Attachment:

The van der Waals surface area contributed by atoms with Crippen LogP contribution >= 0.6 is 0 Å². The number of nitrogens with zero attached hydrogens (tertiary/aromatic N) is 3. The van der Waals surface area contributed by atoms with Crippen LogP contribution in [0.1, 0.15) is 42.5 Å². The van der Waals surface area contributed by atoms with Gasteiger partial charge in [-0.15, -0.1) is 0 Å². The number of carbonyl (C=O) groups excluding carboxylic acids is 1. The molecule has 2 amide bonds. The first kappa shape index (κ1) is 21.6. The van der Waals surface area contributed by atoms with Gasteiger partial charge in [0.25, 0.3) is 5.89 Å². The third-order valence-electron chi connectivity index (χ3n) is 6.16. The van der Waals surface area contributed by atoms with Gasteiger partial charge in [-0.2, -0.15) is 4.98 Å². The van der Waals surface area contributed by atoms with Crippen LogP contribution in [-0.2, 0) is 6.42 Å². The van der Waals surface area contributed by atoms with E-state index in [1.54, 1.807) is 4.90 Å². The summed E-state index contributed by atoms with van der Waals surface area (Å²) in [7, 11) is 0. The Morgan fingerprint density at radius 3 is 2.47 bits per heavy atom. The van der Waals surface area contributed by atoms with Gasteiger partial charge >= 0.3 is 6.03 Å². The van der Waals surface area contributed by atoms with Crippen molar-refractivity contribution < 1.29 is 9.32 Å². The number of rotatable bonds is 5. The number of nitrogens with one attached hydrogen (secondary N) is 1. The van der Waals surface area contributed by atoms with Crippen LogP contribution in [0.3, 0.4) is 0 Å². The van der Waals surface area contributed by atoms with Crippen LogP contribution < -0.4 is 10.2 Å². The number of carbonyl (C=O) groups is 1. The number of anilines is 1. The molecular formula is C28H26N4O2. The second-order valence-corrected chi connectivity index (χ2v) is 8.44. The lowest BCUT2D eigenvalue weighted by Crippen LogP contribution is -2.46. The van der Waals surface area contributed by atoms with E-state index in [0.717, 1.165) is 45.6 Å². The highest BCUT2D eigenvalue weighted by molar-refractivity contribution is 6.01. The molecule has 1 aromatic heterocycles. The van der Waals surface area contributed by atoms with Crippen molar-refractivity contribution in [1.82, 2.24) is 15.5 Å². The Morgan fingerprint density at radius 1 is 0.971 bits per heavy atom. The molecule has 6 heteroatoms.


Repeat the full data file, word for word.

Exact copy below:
The van der Waals surface area contributed by atoms with Crippen LogP contribution >= 0.6 is 0 Å². The number of nitrogens with zero attached hydrogens (tertiary/aromatic N) is 3. The van der Waals surface area contributed by atoms with Crippen LogP contribution in [0.1, 0.15) is 42.5 Å². The van der Waals surface area contributed by atoms with Gasteiger partial charge in [-0.15, -0.1) is 0 Å². The number of carbonyl (C=O) groups excluding carboxylic acids is 1. The molecule has 2 amide bonds. The first kappa shape index (κ1) is 21.6. The van der Waals surface area contributed by atoms with Gasteiger partial charge in [0.25, 0.3) is 5.89 Å². The third-order valence-electron chi connectivity index (χ3n) is 6.16. The van der Waals surface area contributed by atoms with Gasteiger partial charge in [-0.2, -0.15) is 4.98 Å². The van der Waals surface area contributed by atoms with Crippen LogP contribution in [-0.2, 0) is 6.42 Å². The van der Waals surface area contributed by atoms with E-state index in [1.54, 1.807) is 4.90 Å². The summed E-state index contributed by atoms with van der Waals surface area (Å²) in [7, 11) is 0. The Morgan fingerprint density at radius 3 is 2.47 bits per heavy atom. The van der Waals surface area contributed by atoms with Gasteiger partial charge >= 0.3 is 6.03 Å². The van der Waals surface area contributed by atoms with Crippen molar-refractivity contribution < 1.29 is 9.32 Å². The number of rotatable bonds is 5. The number of nitrogens with one attached hydrogen (secondary N) is 1. The van der Waals surface area contributed by atoms with Crippen LogP contribution in [0.3, 0.4) is 0 Å². The van der Waals surface area contributed by atoms with Crippen LogP contribution < -0.4 is 10.2 Å². The number of carbonyl (C=O) groups is 1. The number of anilines is 1. The molecular formula is C28H26N4O2. The second-order valence-corrected chi connectivity index (χ2v) is 8.44. The lowest BCUT2D eigenvalue weighted by Crippen LogP contribution is -2.46. The van der Waals surface area contributed by atoms with E-state index in [0.717, 1.165) is 45.6 Å². The highest BCUT2D eigenvalue weighted by molar-refractivity contribution is 6.01. The molecule has 1 aromatic heterocycles. The van der Waals surface area contributed by atoms with Crippen molar-refractivity contribution in [1.82, 2.24) is 15.5 Å². The Morgan fingerprint density at radius 1 is 0.971 bits per heavy atom. The molecule has 6 heteroatoms.